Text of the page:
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  • Alistair Tait

Remember The Name: Rose Zhang

Have we seen the future of women’s golf, and is her name Rose Zhang?

Steady on, I hear you say, you’re the man who’s always saying predict future superstars at your peril. True, so let’s not hand the precocious teenager a trophy cabinet full of major silverware just yet.

Predicting how child prodigies will fare in the future is a bit like trying to guess winning lottery numbers. But remember the name: Zhang looks like the real deal.

The world’s number woman amateur has wasted no time in living up to that billing in her debut season in the tough grind that is American college golf. She’s won her first three tournaments. Not even Stanford alumni Tiger Woods managed that.

Zhang arrived at Stanford with a string of amateur accomplishments to her name to match what Woods achieved in the unpaid game. Among them a two-time Mark H McCormack Medal winner (2020 and 2021) as the leading player on the World Amateur Golf Ranking; 2020 U.S. Women’s Amateur champion; 2021 U.S. Girls’ Champion; two-time Rolex Junior Player of the Year; a member of the victorious 2021 U.S. Curtis Cup team; low amateur in the 2020 ANA Inspiration with an 11th place finish. I could go on, but you get the drift.

Zhang opened her college account by winning the Molly Collegiate Invitational before adding the Windy City Collegiate Classic the following week. She was just warming up.

The Irvine, California native has just won the Stanford Intercollegiate by four shots after rounds of 65, 65 and 67 for a 16-under 197 to tie teammate Rachel Heck for Stanford's 54-hole scoring record. Zhang has played her first nine rounds of college golf in in 23 under par, with an average score of 69.1. Former colleague Beth Ann Nichols quotes Stanford women’s golf coach Anne Walker as saying:

“She’s everything I thought she would be. She’s more golf genius than I realised, but that doesn’t surprise me.”

Walker expanded on that notion to the Stanford website. She said:

“Her patience is unreal. She’s obviously spent many hours of work. She doesn’t make many mistakes. She has a lot of great opportunities and when she has those opportunities she has the mental fortitude to stay patient, stay calm, stay focussed. Watching her overall, the big word that I take away is the sheer joy of watching a very patient player. Several people say this reminds them of when Tiger was here back in the 90s.”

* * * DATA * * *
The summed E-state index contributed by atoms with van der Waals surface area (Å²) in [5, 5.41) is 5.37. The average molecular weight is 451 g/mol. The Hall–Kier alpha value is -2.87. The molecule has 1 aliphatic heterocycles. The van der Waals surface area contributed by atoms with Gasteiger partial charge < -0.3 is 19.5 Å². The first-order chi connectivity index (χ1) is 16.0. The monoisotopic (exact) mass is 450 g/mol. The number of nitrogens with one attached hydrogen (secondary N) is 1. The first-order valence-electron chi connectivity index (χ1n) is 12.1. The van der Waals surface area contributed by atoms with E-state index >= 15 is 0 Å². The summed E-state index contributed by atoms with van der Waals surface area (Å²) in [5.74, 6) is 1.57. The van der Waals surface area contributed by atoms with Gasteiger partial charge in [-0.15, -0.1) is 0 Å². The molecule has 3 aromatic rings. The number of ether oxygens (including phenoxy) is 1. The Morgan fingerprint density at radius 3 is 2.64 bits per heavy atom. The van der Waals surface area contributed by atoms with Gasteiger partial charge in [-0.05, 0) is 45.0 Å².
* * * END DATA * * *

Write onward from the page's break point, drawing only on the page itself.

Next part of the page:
Woods won two of his first three tournaments in the 1994/95 American college season.

As we know, amateur success doesn’t guarantee riches in professional golf. There are too many stories of beacons of light that burned out as soon as money became all important.

However, Zhang looks like she could step onto the LPGA Tour right now and make an impact. She's already 263rd on the Rolex Women’s World Golf Rankings. Aside from 11th in last year’s ANA, she made the cut in Evian Championship this year.

Remember the name: Rose Zhang

RIP Dave Hamilton

Less than a week after the death of Renton Laidlaw, news comes that fellow golf writer Dave Hamilton has gone to that great press tent in the sky.

Not many reading this will know of the Dave Hamilton. He operated in another age when local newspapers actually covered golf extensively, amateur and professional, back when people read local newspapers. He covered Essex and the South East of England and he knew his beat, knew the officials and the players in his region and chronicled their stories, their progress, exposing them to a wide audience.

I spent time last year with Dave when he, myself and Martin Vousden visited the late Bill Robertson’s widow Caroline. We paid a visit to Bill’s grave and then sat around swapping old stories. Dave looked hale and healthy and said he still played golf a few times a week.

Dave was a member of the Association of Golf Writers since 1986, giving great service to the association over the years. Annual AGW dinners at the Open Championship would not have taken place if not for the sterling work of Dave and former AGW treasurer Bob Davies.

RIP Dave.

#JustSaying: “I do believe that the best sports psychologist in the world is a square clubface at impact.” Rory McIlroy

Photograph courtesy of the Ladies European Tour

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